This is Golden Tate's time. Or at least it was supposed to be. The highly touted Notre Dame product enters his third season with his best chance by far to be a starting wide receiver with the Seattle Seahawks.
He's healthy. He's the subject of a lot of positive talk in Seattle about his development. Now, he just has to beat out Braylon Edwards for the starting split end job.
Signing Edwards indicates the Seahawks haven't bought fully into Tate's emergence just yet. The team has Sidney Rice for one outside receiver spot and Doug Baldwin manning the slot. Tate was the favorite for the starting split end job over guys like Ben Obomanu, Kris Durham and Ricardo Lockette.
Tate was widely viewed as the favorite for the gig. One report suggested that Tate was "toying" with cornerbacks. He professed a change in attitude.
"I never had to work for my position; it was always given to me," Tate said via The News Tribune. "I was always more athletic, so for the first time ever I felt like I had to work. It wasn't given to me."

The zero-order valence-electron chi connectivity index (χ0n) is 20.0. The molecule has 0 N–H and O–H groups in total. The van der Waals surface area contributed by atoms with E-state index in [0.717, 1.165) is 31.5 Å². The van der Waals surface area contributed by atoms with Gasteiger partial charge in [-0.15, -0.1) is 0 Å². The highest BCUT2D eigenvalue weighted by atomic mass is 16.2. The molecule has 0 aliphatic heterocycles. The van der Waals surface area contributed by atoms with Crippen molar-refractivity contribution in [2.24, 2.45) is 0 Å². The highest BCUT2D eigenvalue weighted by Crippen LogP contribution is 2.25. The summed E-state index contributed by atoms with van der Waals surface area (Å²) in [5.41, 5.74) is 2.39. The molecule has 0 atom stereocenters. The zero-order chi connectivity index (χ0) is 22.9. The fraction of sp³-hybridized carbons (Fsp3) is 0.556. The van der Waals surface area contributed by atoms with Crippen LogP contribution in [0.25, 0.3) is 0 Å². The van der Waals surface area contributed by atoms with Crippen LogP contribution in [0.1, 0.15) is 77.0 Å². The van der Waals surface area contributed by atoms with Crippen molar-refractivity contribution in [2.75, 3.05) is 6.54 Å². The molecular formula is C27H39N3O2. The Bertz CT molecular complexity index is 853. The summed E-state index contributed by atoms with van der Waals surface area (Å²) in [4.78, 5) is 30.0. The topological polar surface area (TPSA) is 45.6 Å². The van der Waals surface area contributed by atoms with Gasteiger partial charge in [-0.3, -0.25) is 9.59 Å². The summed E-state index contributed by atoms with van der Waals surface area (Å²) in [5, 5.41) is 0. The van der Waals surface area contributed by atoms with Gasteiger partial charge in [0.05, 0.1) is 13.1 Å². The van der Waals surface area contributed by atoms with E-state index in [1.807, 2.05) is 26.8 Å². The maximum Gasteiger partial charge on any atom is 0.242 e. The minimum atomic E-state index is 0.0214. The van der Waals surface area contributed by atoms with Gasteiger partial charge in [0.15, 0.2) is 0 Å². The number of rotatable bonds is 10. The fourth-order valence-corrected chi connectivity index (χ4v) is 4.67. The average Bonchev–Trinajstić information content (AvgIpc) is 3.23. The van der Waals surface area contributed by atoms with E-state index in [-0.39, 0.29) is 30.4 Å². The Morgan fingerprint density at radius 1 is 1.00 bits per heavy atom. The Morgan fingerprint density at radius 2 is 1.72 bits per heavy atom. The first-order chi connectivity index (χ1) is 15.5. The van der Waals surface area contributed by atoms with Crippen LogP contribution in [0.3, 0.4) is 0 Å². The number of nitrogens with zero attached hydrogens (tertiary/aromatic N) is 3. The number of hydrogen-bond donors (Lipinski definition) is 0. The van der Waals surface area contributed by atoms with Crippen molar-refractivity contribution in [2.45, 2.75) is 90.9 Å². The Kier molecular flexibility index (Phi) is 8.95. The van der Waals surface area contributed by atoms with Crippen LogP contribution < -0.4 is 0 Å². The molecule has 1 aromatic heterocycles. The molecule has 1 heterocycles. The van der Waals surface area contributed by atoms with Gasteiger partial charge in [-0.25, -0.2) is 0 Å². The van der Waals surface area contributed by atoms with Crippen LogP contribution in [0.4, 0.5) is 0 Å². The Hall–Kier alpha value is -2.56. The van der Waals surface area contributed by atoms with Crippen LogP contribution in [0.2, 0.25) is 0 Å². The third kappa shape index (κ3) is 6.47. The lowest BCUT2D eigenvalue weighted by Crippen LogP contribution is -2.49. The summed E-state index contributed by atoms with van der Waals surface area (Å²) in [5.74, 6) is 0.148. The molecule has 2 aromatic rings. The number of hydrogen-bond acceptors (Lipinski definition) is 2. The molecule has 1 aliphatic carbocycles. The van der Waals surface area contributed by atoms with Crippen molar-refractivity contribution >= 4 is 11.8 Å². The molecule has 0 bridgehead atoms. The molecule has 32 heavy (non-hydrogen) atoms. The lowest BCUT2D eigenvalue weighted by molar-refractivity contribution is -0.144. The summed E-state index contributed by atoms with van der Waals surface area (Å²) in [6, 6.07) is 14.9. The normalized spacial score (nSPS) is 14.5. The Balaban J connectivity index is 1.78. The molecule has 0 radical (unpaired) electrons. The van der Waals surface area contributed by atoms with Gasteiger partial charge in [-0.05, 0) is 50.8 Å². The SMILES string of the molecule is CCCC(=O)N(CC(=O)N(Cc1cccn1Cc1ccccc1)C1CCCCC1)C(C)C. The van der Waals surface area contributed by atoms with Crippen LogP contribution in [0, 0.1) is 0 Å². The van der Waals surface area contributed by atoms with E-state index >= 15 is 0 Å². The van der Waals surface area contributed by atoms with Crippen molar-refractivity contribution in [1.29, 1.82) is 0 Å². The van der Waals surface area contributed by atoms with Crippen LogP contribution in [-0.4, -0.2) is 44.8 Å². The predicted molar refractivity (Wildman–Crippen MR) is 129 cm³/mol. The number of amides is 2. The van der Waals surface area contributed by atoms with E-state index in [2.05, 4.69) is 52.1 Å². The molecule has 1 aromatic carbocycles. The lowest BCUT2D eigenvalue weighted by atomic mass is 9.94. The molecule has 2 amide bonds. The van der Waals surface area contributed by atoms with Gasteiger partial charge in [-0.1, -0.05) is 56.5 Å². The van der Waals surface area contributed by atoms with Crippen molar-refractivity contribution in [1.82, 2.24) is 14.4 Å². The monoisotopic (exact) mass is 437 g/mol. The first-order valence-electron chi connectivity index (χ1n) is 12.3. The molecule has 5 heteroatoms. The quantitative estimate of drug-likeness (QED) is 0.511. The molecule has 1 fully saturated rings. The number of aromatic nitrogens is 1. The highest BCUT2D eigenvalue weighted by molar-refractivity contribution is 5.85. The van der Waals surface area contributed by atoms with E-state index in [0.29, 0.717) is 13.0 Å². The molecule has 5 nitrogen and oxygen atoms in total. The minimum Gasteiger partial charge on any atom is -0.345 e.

It's not going to be given to him this year, either. All the positive talk is about Tate, but Seattle's signing says more than all the puff pieces combined.
"With the release of Mike Williams -- who's a bigger, stronger receiver -- we felt like there might be a little bit of a gap there, and (we were thinking), 'Let's give this guy a shot and bring him in,'" general manager John Schneider said.
The Seahawks signed Antonio Bryant before picking up Edwards. They want more options at Tate's position. They're acting like they need more weapons. Tate hasn't filled that gap yet.